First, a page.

Overabundant white-tailed deer (Odocoileus virginianus) populations have been reported in many urban and suburban communities across the United States. Large populations of deer can potentially increase the risk of human-wildlife conflicts, such as deer-vehicle collisions, transmission of disease to humans, and vegetation damage. In 2003, efforts to control white-tailed deer numbers were initiated at the National Aeronautical and Space Agency's (NASA) Lyndon B. Johnson Space Center (JSC) in Houston, Texas, using the long-lasting, single-dose contraceptive SpayVac®. Our objectives were to evaluate the effectiveness of SpayVac® for reducing white-tailed deer fertility and determine the partial cost for treatment. Between 2003 and 2004, we monitored 45 adult female deer (34 treated with SpayVac®, 11 controls treated with a placebo). Fawning rate over 2 yr for deer treated with SpayVac® >30 days prior to the rut was 0% (n=31), whereas the fawning rate for control deer was 78% (n=11). Inoculation 1 mo prior to the breeding season was sufficient time to achieve fertility control. We conclude that SpayVac® can effectively reduce the fertility of urban white-tailed deer.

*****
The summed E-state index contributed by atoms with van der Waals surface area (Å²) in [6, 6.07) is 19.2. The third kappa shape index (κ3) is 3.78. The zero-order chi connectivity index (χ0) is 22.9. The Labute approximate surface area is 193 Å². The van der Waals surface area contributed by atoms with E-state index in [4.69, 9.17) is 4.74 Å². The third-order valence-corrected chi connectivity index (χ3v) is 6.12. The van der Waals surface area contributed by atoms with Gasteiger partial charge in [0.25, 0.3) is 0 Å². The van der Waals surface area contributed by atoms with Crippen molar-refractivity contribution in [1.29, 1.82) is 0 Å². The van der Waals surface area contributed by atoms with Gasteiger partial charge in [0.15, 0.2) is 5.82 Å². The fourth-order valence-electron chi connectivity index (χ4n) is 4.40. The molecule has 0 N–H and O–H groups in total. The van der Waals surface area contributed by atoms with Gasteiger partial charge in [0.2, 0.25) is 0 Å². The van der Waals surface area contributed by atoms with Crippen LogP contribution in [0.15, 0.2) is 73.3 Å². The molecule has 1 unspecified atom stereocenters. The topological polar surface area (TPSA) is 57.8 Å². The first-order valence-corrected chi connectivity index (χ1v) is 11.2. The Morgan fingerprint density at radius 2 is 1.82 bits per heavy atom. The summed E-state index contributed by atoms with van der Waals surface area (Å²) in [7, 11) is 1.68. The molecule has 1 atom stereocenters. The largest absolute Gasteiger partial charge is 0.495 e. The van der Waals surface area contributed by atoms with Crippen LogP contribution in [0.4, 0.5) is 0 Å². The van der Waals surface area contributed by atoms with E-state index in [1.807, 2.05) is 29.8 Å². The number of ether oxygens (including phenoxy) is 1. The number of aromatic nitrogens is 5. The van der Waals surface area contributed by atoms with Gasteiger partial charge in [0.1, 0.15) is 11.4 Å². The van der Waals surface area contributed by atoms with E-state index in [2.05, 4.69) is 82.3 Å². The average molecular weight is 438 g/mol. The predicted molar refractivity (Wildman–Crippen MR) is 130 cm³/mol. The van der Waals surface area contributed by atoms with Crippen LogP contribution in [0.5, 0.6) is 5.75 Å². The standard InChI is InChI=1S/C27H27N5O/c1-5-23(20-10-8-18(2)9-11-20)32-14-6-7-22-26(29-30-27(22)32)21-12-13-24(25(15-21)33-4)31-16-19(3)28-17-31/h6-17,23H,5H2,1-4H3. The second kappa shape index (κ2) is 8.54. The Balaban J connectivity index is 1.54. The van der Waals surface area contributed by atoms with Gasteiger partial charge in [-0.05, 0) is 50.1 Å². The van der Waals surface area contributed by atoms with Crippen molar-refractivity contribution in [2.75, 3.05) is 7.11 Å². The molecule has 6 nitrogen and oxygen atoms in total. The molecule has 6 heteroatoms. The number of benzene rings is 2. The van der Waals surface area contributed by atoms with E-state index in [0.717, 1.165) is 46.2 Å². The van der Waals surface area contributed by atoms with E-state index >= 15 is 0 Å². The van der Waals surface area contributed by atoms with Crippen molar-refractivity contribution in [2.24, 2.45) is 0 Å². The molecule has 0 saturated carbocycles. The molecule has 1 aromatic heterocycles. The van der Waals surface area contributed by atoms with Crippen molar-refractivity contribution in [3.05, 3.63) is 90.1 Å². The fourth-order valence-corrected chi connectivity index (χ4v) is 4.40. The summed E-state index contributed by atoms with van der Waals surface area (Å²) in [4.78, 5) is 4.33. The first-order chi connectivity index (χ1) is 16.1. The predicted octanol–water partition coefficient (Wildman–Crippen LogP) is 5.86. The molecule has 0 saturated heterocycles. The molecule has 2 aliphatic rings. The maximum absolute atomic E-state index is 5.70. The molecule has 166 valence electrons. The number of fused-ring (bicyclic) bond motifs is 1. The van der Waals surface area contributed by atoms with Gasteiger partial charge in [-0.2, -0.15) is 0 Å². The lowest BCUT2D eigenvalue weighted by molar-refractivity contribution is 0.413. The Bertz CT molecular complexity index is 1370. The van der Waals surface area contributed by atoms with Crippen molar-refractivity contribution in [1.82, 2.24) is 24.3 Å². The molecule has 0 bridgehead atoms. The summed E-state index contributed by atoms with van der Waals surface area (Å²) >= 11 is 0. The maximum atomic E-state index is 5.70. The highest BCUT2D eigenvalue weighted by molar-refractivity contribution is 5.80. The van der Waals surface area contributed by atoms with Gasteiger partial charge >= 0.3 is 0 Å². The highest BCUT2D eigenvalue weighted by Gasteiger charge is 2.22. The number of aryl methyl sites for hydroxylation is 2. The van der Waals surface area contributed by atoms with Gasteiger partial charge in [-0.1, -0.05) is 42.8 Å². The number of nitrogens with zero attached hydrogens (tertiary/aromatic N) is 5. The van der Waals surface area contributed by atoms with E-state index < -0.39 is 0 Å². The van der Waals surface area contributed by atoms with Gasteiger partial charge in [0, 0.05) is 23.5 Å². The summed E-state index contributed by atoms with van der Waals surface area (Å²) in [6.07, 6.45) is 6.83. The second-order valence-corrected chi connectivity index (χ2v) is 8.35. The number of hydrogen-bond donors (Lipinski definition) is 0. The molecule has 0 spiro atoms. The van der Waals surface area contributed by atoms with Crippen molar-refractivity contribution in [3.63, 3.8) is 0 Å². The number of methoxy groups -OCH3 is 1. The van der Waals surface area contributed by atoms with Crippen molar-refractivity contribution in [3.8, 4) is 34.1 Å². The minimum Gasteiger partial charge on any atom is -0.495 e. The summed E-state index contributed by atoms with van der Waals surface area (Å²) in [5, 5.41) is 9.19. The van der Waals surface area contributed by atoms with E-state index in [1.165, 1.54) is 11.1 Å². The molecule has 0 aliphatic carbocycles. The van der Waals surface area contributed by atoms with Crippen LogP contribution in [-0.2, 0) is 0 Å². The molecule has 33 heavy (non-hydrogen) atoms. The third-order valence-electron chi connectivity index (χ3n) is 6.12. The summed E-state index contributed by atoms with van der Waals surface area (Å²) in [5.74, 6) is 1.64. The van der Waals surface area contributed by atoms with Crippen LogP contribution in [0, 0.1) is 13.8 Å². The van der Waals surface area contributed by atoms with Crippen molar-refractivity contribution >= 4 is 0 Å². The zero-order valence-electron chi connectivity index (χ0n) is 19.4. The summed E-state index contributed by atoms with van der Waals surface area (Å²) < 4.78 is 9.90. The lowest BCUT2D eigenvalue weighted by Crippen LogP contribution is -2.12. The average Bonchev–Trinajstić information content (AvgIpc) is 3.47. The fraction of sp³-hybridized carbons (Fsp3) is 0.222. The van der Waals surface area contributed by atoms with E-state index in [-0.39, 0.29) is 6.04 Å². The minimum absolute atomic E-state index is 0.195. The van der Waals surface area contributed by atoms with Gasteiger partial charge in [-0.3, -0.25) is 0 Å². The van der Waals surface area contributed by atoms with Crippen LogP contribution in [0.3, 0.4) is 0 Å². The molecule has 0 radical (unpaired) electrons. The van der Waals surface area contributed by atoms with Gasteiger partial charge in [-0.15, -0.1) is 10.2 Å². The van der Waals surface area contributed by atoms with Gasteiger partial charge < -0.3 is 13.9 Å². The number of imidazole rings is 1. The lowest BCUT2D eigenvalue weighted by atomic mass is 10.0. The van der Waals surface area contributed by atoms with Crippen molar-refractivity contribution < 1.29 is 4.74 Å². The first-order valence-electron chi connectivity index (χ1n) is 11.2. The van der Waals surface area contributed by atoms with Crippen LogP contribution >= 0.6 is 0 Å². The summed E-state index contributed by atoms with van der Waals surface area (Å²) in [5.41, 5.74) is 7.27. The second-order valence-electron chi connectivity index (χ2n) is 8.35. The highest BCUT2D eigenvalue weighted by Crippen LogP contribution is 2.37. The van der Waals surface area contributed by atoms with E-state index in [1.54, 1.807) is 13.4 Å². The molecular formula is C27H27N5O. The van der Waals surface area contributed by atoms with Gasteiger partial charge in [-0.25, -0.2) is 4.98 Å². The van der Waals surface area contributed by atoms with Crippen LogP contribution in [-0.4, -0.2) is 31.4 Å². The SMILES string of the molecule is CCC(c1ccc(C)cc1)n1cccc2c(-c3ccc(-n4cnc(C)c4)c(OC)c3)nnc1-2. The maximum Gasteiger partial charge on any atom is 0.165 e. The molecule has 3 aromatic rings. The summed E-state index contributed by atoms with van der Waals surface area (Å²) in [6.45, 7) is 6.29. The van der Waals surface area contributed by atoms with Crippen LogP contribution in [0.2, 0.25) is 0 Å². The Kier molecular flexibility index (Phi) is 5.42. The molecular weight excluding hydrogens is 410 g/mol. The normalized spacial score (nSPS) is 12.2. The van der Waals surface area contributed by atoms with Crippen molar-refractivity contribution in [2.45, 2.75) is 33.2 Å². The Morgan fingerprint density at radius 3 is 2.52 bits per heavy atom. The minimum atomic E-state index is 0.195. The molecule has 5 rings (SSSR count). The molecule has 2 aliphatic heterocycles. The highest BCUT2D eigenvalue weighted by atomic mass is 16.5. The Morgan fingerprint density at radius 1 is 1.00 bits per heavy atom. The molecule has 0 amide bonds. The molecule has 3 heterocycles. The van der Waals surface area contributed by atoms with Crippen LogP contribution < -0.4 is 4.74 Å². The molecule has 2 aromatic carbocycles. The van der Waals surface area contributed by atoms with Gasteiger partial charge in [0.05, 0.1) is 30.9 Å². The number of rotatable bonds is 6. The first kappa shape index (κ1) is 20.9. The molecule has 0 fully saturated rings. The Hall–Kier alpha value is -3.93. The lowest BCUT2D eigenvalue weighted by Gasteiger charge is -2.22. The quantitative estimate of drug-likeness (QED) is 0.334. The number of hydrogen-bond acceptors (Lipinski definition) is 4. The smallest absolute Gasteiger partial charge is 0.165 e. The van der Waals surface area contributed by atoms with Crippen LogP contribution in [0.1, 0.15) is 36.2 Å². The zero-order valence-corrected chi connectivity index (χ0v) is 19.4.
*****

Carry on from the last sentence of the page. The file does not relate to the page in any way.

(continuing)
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Vol. 43 • No. 4